Workplace pensions just got interesting again – to the outside world I mean; people like me always find them interesting.
There hasn’t been this level of focus since auto-enrolment was introduced back in 2012.
In the past five and half years, none of the predictions have come true.
The great British public have taken pension saving in their stride with more than nine million employees going through the process.
Employers have embraced it too, with around one million businesses setting up their schemes, and we haven’t seen the predicted ‘capacity crunch’ materialise.
Providers moved online, allowing smaller businesses to get a scheme in place quickly and efficiently.
But now we are facing not one, but two contribution increases in the next 12 months, first from 2 per cent to 5 per cent, and then from 5 per cent to 8 per cent.
After five years of relative calm this is going to shake things up a bit.
I know there will be much focus on the challenges over the coming weeks and months – opt out rates, affordability, inflation and so on. But it is so important that we remember the huge benefits of auto-enrolment.
Tax relief, employer contributions, investment expertise, a charge cap – in other words, AE pensions have a huge amount to offer. All you have to do is stay opted in. It’s one of the rare occasions in life when doing nothing pays.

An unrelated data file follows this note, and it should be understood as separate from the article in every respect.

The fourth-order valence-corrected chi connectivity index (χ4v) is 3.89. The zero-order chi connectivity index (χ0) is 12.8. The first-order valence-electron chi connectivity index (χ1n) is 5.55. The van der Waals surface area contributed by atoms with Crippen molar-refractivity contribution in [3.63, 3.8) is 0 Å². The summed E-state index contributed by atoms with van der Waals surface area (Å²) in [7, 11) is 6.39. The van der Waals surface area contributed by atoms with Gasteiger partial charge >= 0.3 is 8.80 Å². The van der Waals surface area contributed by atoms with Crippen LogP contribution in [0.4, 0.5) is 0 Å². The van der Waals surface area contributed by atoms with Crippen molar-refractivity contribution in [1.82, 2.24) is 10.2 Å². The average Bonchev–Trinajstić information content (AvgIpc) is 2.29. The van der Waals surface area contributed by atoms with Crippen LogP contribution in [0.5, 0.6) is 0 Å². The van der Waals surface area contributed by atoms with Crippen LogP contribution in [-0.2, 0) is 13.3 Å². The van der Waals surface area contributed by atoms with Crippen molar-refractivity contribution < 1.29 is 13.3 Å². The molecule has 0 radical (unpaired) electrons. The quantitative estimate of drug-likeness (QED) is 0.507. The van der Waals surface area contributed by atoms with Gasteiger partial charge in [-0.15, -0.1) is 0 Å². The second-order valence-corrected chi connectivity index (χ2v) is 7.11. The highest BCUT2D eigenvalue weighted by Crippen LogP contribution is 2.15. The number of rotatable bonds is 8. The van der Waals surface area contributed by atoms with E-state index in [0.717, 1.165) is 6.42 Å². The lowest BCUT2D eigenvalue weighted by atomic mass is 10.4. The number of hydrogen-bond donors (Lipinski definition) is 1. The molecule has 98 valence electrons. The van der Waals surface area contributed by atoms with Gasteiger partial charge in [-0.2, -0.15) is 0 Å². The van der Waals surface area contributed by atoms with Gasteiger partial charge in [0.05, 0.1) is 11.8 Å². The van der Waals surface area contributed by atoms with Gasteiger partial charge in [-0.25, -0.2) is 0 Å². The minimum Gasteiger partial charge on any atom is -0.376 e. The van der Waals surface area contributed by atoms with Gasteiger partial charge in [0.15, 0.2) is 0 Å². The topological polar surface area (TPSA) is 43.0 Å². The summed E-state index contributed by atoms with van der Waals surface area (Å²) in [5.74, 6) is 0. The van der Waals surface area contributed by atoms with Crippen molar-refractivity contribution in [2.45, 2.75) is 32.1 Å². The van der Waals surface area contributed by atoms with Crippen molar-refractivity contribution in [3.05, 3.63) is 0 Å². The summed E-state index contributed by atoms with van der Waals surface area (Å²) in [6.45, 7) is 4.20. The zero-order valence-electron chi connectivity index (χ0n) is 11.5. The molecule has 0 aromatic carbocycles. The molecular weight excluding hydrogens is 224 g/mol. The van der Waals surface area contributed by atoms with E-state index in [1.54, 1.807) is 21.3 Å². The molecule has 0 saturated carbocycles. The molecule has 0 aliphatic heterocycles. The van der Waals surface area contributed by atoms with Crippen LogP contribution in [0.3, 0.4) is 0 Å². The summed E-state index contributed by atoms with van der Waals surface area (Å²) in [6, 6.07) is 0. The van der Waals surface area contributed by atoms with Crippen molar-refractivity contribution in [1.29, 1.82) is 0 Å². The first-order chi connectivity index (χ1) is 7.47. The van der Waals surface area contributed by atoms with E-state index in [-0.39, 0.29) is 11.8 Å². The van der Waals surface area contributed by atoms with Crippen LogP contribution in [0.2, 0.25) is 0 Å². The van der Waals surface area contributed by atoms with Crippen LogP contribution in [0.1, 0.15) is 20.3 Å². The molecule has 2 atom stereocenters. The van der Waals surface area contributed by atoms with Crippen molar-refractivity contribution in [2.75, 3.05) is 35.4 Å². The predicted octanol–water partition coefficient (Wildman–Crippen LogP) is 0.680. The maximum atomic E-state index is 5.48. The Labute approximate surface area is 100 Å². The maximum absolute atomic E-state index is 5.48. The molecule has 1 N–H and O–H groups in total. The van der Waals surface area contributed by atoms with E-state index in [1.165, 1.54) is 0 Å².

Please don’t think I’m going into this with my eyes closed. I know that in the current financial climate asking employees and their employers to put more into their pension will provide challenges.
But there are factors that work in its favour.
This first increase was pushed back six months by the previous chancellor, meaning it coincides with the new tax year.
That means pay rises, even modest ones, along with increases to the personal allowance will help offset the increase in contributions.
If people don’t see much of a change to their take-home pay then it makes the increases an easier pill to swallow.
And, of course, there is the ongoing power of inertia. People need to act if they don’t want to be in their pension scheme anymore.
The past five years have shown us that people tend not to do that.
As a country, we can’t put this off any longer.
Defined Benefit pensions are all but gone and we all must realise that our quality of life in retirement is entirely in our own hands. We can give our future-self a pay rise just by continuing to contribute, while getting a helping hand from the company we work for and from the government.
I believe auto-enrolment will come through the next 12 months in good shape, but we all have a part to play to make sure that happens.